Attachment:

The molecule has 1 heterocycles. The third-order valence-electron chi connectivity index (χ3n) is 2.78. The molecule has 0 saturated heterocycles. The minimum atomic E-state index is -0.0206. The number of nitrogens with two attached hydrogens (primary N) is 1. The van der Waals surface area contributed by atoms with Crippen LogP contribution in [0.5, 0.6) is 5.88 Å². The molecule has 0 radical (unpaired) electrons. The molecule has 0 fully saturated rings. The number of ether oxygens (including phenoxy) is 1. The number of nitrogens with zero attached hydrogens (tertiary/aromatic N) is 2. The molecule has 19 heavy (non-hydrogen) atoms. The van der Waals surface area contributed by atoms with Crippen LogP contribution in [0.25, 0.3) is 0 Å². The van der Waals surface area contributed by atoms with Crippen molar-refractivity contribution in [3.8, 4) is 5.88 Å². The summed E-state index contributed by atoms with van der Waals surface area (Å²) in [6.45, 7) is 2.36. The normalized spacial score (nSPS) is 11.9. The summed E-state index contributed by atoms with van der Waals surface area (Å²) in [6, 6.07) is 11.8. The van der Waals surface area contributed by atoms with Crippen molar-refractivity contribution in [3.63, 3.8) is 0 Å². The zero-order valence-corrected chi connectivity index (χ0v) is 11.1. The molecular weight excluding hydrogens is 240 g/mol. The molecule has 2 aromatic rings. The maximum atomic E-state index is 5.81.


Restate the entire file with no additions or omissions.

The molecule has 1 heterocycles. The third-order valence-electron chi connectivity index (χ3n) is 2.78. The molecule has 0 saturated heterocycles. The minimum atomic E-state index is -0.0206. The number of nitrogens with two attached hydrogens (primary N) is 1. The van der Waals surface area contributed by atoms with Crippen LogP contribution in [0.5, 0.6) is 5.88 Å². The molecule has 0 radical (unpaired) electrons. The molecule has 0 fully saturated rings. The number of ether oxygens (including phenoxy) is 1. The number of nitrogens with zero attached hydrogens (tertiary/aromatic N) is 2. The molecule has 19 heavy (non-hydrogen) atoms. The van der Waals surface area contributed by atoms with Crippen LogP contribution in [0.25, 0.3) is 0 Å². The van der Waals surface area contributed by atoms with Crippen molar-refractivity contribution in [3.8, 4) is 5.88 Å². The summed E-state index contributed by atoms with van der Waals surface area (Å²) in [6.45, 7) is 2.36. The normalized spacial score (nSPS) is 11.9. The summed E-state index contributed by atoms with van der Waals surface area (Å²) in [6, 6.07) is 11.8. The van der Waals surface area contributed by atoms with Crippen molar-refractivity contribution in [3.63, 3.8) is 0 Å². The zero-order valence-corrected chi connectivity index (χ0v) is 11.1. The molecular weight excluding hydrogens is 240 g/mol. The molecule has 2 aromatic rings. The maximum atomic E-state index is 5.81.